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Re: [Help-gsl] non-linear least squares fitting

From: Barrett C. Foat
Subject: Re: [Help-gsl] non-linear least squares fitting
Date: Tue, 4 Dec 2007 16:36:10 -0600
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Hi Jay,

The L-M algorithm requires first partial derivatives, and no other 
algorithm is available in the generalized least-squares part of GSL. 
However, if you want to perform a least-squares fit without partial 
derivatives, you might want to consider using the GSL implementation of 
the Simplex method:
(bottom of the page)

If you do this, your objectvie function will need to explicitly be the 
squared deviations between your data and your model, since this algorithm 
just seeks a local minimum of any provided function.

I think you are now on the right track for how to use the L-M algorithm to 
fit your model - its main purpose is to allow the fitting of non-linear 
terms (although linear ones are fine too).

In theory your fit should work, but I don't know what the memory 
requirements would be either.


On Tuesday 04 December 2007 15:27, Jay Howard wrote:
> Thanks for the help, Barrett.  My responses follow yours:
> > Typical usage would be to use gsl_multifit_fdfsolver_lmsder or
> > gsl_multifit_fdfsolver_lmsder as the gsl_multifit_fsolver_type. Look
> > at the variable "T" in the example here:
> >
> >Nonlinear-Least_002dSquares-Fitting.html
> I was hoping to avoid using the fdfsolver set of calls because they
> require that I furnish df() and fdf() functions, which I'm not clear
> on how to implement based on f().  On this page from the docs:
> the "top" portion (gsl_multifit_function) seems to imply there's a
> scenario where I only need to provide f().  Is that not correct?
> > I believe you are misinterpretting the docs. The total number of
> > observations (n) (= total number of equations) should be greater than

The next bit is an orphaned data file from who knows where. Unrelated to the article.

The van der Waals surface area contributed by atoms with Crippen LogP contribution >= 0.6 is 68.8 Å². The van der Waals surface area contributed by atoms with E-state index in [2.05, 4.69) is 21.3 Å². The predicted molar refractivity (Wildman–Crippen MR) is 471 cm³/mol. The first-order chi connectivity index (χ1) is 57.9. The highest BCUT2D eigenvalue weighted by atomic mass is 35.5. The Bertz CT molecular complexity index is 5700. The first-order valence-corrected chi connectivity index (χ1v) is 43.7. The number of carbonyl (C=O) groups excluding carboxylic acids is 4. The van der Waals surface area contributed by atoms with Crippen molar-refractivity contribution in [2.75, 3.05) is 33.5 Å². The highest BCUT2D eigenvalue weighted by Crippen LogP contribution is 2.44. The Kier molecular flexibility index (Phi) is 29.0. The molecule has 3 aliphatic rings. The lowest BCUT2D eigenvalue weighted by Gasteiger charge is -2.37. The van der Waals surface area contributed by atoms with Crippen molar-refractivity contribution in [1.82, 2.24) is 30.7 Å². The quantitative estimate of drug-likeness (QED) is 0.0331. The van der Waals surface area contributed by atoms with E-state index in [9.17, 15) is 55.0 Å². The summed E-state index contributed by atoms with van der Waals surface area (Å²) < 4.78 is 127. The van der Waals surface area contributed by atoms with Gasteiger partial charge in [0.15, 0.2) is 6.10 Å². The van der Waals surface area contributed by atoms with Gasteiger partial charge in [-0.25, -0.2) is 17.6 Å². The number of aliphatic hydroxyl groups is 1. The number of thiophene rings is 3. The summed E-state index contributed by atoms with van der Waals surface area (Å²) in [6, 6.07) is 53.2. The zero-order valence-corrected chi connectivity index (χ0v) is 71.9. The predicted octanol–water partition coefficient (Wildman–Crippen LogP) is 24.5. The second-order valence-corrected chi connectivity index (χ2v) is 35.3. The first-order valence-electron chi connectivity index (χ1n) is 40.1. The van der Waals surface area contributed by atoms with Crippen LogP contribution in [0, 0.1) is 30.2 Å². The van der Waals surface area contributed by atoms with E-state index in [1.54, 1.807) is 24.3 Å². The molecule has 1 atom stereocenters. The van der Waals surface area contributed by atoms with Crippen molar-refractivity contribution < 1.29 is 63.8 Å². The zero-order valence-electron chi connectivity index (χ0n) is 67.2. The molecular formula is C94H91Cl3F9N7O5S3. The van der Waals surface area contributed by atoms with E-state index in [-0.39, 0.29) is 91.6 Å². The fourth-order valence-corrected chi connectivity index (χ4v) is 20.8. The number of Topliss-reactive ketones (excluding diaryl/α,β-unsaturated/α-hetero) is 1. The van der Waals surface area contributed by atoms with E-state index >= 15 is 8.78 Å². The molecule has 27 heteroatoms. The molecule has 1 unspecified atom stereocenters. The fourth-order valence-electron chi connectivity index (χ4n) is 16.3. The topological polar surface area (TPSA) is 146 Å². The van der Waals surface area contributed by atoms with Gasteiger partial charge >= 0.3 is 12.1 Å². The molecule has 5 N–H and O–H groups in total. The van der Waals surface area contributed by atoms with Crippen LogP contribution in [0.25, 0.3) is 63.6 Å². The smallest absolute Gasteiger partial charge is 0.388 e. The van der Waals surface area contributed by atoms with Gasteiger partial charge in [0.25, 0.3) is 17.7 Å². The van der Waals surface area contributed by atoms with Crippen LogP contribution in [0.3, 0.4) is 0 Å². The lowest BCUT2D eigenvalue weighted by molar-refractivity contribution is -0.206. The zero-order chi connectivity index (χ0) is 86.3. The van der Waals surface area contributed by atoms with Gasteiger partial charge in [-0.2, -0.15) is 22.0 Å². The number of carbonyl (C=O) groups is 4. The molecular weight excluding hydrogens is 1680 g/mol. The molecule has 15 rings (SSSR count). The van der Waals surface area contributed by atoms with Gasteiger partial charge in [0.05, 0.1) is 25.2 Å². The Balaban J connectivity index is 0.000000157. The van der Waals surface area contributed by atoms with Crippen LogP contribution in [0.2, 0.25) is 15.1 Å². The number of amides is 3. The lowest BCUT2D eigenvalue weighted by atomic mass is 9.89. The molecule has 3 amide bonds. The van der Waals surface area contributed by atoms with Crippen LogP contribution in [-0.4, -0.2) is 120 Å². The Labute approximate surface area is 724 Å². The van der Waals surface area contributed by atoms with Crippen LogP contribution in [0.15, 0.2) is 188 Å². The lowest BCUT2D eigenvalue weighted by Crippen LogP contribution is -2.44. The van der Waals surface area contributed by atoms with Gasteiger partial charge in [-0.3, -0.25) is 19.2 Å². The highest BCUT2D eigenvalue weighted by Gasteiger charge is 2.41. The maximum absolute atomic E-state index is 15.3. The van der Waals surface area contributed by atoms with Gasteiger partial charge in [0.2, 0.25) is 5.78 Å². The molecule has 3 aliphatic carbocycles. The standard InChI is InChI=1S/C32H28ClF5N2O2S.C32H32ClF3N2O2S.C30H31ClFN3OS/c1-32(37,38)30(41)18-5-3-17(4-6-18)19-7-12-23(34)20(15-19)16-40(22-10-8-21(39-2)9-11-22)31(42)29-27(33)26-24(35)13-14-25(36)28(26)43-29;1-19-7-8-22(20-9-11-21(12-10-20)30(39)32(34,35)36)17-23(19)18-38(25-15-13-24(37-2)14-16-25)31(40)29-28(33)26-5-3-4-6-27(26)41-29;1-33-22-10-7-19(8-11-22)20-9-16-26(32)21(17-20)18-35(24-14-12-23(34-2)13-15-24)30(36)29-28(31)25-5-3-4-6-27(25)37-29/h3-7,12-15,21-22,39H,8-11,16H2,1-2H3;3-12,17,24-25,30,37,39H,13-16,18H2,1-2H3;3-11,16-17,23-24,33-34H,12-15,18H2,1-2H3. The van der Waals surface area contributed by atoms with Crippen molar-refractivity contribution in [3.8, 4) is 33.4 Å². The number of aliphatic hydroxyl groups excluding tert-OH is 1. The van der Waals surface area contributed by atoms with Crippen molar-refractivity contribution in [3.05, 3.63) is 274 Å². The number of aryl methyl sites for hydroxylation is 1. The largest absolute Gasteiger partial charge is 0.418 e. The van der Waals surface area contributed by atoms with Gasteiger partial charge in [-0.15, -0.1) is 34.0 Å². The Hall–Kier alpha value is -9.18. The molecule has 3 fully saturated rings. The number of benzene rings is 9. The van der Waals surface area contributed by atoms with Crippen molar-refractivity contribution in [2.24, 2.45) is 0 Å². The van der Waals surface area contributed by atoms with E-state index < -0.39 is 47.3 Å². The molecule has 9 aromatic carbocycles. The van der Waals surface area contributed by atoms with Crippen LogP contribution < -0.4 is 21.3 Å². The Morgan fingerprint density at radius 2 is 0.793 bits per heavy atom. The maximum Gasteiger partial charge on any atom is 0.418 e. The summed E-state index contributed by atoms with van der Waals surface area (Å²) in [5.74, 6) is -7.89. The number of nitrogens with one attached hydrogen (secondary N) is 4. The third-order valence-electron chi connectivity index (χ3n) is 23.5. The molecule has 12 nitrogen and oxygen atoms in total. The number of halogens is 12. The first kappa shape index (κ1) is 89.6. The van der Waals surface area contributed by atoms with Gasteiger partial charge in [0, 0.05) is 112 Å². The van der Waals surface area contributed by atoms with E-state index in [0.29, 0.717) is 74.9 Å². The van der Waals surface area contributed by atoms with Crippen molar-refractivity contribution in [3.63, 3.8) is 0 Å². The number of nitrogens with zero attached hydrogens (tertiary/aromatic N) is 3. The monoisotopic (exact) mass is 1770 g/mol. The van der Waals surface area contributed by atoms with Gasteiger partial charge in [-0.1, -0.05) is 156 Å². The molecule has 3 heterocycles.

> > or equal to the number of parameters (p) that you have in each
> > equation. You should only have one equation (called "function" in the
> > docs) per observation.
> I think you're right; I was phrasing my the problem incorrectly.  The
> error function is a linear combination of terms, each of which has a
> non-linear component.  So it's something like:
> F = a * X * G(u, v, b, c, d) + e * Y * H(u, v, f, g, h) + k
> where a, b, c, d, e, f, g, h and k are constants, and G and H are
> non-linear functions on (u,v) with constants (b,c,d) and (f,g,h)
> respectively.
> My plan was to represent this to GSL as a non-linear function with
> only 6 parameters.  For each call, I'd compute best-fit values (over
> my data set) for the linear coefficients a, e and k using LAPACK's
> dgesl().  In retrospect, this seems like the wrong way to go about it.
>  Rather, I should throw the linear coefficients in with the non-linear
> ones and let them be determined iteratively along with the others.  In
> that case, my p = 9 and n = ~100 million.
> Should I expect to be able to process that much data, or is that
> crazy?  So far I've performed linear regressions (7 terms) on this
> same dataset, but I'm unclear on the GSL solver's internal storage
> requirements.
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